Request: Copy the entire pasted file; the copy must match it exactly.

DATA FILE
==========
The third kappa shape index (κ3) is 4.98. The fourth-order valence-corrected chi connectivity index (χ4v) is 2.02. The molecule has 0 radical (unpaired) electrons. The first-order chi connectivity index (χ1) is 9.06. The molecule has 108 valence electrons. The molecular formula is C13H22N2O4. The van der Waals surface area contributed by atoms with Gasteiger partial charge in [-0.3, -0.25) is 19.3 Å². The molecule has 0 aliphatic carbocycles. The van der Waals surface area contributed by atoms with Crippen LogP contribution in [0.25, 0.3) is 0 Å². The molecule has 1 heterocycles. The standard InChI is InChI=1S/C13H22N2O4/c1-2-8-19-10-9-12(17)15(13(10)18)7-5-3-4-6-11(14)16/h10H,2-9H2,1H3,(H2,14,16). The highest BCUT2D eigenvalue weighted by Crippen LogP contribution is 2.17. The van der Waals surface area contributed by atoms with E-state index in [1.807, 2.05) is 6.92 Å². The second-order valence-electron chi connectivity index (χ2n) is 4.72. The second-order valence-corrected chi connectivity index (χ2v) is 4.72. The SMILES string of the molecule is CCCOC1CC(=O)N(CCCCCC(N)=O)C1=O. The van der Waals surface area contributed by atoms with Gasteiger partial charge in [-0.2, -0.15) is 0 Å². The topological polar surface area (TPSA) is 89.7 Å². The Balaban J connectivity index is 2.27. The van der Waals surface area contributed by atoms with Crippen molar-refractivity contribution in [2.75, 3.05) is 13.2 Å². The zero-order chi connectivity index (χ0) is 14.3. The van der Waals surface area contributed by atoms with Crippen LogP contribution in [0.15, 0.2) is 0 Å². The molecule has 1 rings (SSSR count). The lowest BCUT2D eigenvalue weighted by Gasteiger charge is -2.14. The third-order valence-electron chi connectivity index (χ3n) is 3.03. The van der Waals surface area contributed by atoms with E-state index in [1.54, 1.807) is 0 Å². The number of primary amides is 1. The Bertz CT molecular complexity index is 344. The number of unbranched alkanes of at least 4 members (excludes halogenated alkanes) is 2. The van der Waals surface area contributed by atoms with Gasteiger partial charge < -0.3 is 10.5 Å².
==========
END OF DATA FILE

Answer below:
The third kappa shape index (κ3) is 4.98. The fourth-order valence-corrected chi connectivity index (χ4v) is 2.02. The molecule has 0 radical (unpaired) electrons. The first-order chi connectivity index (χ1) is 9.06. The molecule has 108 valence electrons. The molecular formula is C13H22N2O4. The van der Waals surface area contributed by atoms with Gasteiger partial charge in [-0.3, -0.25) is 19.3 Å². The molecule has 0 aliphatic carbocycles. The van der Waals surface area contributed by atoms with Crippen LogP contribution in [0.25, 0.3) is 0 Å². The molecule has 1 heterocycles. The standard InChI is InChI=1S/C13H22N2O4/c1-2-8-19-10-9-12(17)15(13(10)18)7-5-3-4-6-11(14)16/h10H,2-9H2,1H3,(H2,14,16). The highest BCUT2D eigenvalue weighted by Crippen LogP contribution is 2.17. The van der Waals surface area contributed by atoms with E-state index in [1.807, 2.05) is 6.92 Å². The second-order valence-electron chi connectivity index (χ2n) is 4.72. The second-order valence-corrected chi connectivity index (χ2v) is 4.72. The SMILES string of the molecule is CCCOC1CC(=O)N(CCCCCC(N)=O)C1=O. The van der Waals surface area contributed by atoms with Gasteiger partial charge in [-0.2, -0.15) is 0 Å². The topological polar surface area (TPSA) is 89.7 Å². The Balaban J connectivity index is 2.27. The van der Waals surface area contributed by atoms with Crippen molar-refractivity contribution in [2.75, 3.05) is 13.2 Å². The zero-order chi connectivity index (χ0) is 14.3. The van der Waals surface area contributed by atoms with Crippen LogP contribution in [0.15, 0.2) is 0 Å². The molecule has 1 rings (SSSR count). The lowest BCUT2D eigenvalue weighted by Gasteiger charge is -2.14. The third-order valence-electron chi connectivity index (χ3n) is 3.03. The van der Waals surface area contributed by atoms with E-state index in [1.54, 1.807) is 0 Å². The number of primary amides is 1. The Bertz CT molecular complexity index is 344. The number of unbranched alkanes of at least 4 members (excludes halogenated alkanes) is 2. The van der Waals surface area contributed by atoms with Gasteiger partial charge < -0.3 is 10.5 Å².